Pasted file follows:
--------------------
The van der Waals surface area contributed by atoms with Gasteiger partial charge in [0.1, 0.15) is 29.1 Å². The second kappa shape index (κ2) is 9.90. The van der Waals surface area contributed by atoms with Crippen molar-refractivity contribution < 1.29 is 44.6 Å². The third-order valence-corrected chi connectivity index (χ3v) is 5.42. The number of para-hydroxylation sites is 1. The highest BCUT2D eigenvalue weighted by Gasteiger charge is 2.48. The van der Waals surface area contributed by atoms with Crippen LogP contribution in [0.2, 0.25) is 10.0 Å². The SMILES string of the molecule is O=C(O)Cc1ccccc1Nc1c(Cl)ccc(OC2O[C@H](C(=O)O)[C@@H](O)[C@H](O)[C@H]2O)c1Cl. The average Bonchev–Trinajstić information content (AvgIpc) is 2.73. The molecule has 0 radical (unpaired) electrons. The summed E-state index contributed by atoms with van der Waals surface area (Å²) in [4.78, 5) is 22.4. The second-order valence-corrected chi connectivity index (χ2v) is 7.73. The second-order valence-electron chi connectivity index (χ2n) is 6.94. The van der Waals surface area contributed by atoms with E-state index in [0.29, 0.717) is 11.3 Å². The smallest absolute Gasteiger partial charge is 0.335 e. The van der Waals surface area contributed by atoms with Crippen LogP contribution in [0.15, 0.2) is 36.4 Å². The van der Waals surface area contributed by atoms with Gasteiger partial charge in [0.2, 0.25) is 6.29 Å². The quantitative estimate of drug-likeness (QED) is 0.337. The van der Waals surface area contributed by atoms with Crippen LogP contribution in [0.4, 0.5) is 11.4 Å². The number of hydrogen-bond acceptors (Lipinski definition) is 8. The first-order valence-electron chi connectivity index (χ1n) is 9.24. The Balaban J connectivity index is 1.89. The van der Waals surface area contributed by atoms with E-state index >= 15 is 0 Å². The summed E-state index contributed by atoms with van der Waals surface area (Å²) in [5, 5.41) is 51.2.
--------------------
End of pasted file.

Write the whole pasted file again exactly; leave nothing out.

The van der Waals surface area contributed by atoms with Gasteiger partial charge in [0.1, 0.15) is 29.1 Å². The second kappa shape index (κ2) is 9.90. The van der Waals surface area contributed by atoms with Crippen molar-refractivity contribution < 1.29 is 44.6 Å². The third-order valence-corrected chi connectivity index (χ3v) is 5.42. The number of para-hydroxylation sites is 1. The highest BCUT2D eigenvalue weighted by Gasteiger charge is 2.48. The van der Waals surface area contributed by atoms with Crippen LogP contribution in [0.2, 0.25) is 10.0 Å². The SMILES string of the molecule is O=C(O)Cc1ccccc1Nc1c(Cl)ccc(OC2O[C@H](C(=O)O)[C@@H](O)[C@H](O)[C@H]2O)c1Cl. The average Bonchev–Trinajstić information content (AvgIpc) is 2.73. The molecule has 0 radical (unpaired) electrons. The summed E-state index contributed by atoms with van der Waals surface area (Å²) in [4.78, 5) is 22.4. The second-order valence-corrected chi connectivity index (χ2v) is 7.73. The second-order valence-electron chi connectivity index (χ2n) is 6.94. The van der Waals surface area contributed by atoms with E-state index in [0.29, 0.717) is 11.3 Å². The smallest absolute Gasteiger partial charge is 0.335 e. The van der Waals surface area contributed by atoms with Crippen LogP contribution in [0.15, 0.2) is 36.4 Å². The van der Waals surface area contributed by atoms with Gasteiger partial charge in [0.2, 0.25) is 6.29 Å². The quantitative estimate of drug-likeness (QED) is 0.337. The van der Waals surface area contributed by atoms with Crippen LogP contribution in [0.4, 0.5) is 11.4 Å². The number of hydrogen-bond acceptors (Lipinski definition) is 8. The first-order valence-electron chi connectivity index (χ1n) is 9.24. The Balaban J connectivity index is 1.89. The van der Waals surface area contributed by atoms with E-state index >= 15 is 0 Å². The summed E-state index contributed by atoms with van der Waals surface area (Å²) in [5, 5.41) is 51.2.